Those holding shares in Tullow Oil (LSE: TLW) have endured a white-knuckle ride over recent days. In case you don’t know, the stock plunged from around 208p by more than 80% between November 11 and December 9, before bouncing back up to today’s level around 60p, where it’s bobbing around. There could be further swings ahead.
One of the major problems with the company is that it has a lot of debt, and big borrowings don’t mix very well with highly cyclical operations. The balance sheet in last July’s half-year results report disclosed net debt as around $3bn, yet annual operating profit has been running close to just $600m.
To put that in perspective, imagine you were running a corner shop business and you’d borrowed money to set up the operation. Then imagine that it would take your entire profit for five whole years to pay off your debts. That’s where Tullow is.
But it gets worse. Because the price of oil is so volatile and outside Tullow’s control, the company never knows whether it will be able to make enough money to service the interest payments on its debt. And there was debt-induced trouble brought on by sinking oil prices a few years back for the firm.
On top of that discouraging background, Tullow is wrestling with some more-immediate problems. In an update on 9 December, it announced the chief executive and the exploration director had resigned “by mutual agreement and with immediate effect.” The company is now looking for a new chief executive.
Production has been on the slide. Back in July, the directors cut their guidance on production for the full 2019 trading year to 89-93,000 Barrels of Oil per Day (bopd) because of operational problems. Then on 13 November, they cut it again, to around 87,000 bopd. After that, the statement on 9 December revealed the problems look set to endure.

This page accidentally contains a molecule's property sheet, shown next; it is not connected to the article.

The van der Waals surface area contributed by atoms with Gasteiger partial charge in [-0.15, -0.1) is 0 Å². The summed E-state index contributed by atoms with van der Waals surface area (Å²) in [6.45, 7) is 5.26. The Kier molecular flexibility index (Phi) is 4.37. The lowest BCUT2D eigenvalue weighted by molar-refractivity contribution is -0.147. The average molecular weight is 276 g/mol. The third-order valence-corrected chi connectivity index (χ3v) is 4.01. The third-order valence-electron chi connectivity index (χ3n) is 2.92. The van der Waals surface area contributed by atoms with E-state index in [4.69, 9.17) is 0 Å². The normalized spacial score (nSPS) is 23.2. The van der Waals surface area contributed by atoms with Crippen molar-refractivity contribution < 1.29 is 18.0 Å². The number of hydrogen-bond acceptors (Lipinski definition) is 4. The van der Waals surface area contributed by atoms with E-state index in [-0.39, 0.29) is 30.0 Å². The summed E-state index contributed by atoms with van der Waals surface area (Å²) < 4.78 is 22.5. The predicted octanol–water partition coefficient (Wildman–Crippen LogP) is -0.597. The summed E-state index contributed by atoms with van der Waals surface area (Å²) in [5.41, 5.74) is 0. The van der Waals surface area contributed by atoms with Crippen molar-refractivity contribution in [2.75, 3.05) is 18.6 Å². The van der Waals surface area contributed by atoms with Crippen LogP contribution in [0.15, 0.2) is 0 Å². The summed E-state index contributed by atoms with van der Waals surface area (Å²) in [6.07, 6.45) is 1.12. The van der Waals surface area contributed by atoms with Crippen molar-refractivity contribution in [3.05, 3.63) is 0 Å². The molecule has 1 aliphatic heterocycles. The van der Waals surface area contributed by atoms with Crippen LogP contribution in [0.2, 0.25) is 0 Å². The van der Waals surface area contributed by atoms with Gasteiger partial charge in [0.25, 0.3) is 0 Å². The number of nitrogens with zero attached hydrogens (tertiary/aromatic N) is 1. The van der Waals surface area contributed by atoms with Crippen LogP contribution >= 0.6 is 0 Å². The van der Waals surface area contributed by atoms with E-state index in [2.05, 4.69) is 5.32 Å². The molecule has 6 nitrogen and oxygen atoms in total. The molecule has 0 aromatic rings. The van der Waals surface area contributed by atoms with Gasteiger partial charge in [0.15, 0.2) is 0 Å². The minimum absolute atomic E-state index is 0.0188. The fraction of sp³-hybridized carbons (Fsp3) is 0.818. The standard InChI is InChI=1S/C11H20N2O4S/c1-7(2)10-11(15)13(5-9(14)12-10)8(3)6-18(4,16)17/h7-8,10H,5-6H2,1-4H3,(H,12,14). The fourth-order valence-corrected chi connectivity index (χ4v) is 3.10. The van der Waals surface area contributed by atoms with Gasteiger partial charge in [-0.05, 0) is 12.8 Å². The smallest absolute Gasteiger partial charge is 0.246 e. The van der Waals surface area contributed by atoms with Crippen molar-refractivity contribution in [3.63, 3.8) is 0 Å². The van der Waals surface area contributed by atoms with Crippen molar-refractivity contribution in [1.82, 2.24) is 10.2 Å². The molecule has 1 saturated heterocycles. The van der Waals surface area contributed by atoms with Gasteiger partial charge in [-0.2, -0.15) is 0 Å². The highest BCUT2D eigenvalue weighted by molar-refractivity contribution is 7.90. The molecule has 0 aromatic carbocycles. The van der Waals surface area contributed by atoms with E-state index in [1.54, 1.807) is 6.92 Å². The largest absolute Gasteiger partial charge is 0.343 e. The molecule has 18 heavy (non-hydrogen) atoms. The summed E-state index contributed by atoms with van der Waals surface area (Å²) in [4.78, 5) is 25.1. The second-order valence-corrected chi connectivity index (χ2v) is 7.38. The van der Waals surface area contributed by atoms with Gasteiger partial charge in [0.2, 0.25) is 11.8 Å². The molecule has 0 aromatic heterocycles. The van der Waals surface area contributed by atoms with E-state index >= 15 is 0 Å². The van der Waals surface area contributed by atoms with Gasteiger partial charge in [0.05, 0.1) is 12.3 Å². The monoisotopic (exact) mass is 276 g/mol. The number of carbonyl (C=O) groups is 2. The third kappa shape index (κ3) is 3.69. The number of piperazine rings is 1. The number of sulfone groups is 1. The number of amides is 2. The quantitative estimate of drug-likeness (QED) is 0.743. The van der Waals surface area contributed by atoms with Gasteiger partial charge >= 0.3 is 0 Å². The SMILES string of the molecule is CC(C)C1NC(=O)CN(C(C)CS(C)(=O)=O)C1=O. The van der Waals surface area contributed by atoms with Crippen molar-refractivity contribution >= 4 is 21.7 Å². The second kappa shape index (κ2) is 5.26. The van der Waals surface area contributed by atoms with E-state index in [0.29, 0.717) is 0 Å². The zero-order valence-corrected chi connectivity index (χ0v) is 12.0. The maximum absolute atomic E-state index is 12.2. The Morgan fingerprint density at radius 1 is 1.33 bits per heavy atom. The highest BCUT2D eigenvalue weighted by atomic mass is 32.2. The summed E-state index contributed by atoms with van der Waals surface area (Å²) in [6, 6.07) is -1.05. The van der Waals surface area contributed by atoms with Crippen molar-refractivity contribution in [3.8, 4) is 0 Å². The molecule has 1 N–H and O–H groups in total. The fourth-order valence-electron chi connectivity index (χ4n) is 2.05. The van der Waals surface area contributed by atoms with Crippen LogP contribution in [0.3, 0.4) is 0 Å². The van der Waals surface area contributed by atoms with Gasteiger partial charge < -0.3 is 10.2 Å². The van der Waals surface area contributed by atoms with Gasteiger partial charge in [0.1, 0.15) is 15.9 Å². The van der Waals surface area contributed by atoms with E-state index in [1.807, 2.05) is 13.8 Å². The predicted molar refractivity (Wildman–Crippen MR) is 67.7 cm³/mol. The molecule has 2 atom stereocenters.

The directors completed a review of the production performance issues in 2019 and their “implications for the longer-term outlook of the fields.” The conclusions were not good. The company realised it needed to “reset” its forward-looking guidance. And the bottom line is they expect 2020 production to average between 70,000 and 80,000 bopd.
The three years after that will likely only reach about 70,000 bopd – ouch! No wonder the shares have been falling.
Tullow’s income will be lower and the firm has been looking at ways to slash costs. So it’s no surprise the recently announced dividend has been axed completely. Suddenly, the debt mountain is looking problematic. All we need now is a collapsing oil price and Tullow could find itself in deep trouble again.
There’s too much risk for today’s shareholders for my liking and not much concrete upside potential. There could be share-price gains ahead, but I think it’s a gamble for me to buy the stock.
I’d much rather invest in the market itself and, in this case, a low-cost, passive tracker fund that aims to follow the FTSE 250 index would fit the bill.
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Kevin Godbold has no position in any share mentioned. The Motley Fool UK has no position in any of the shares mentioned. Views expressed on the companies mentioned in this article are those of the writer and therefore may differ from the official recommendations we make in our subscription services such as Share Advisor, Hidden Winners and Pro. Here at The Motley Fool we believe that considering a diverse range of insights makes us better investors.
Motley Fool UK 2019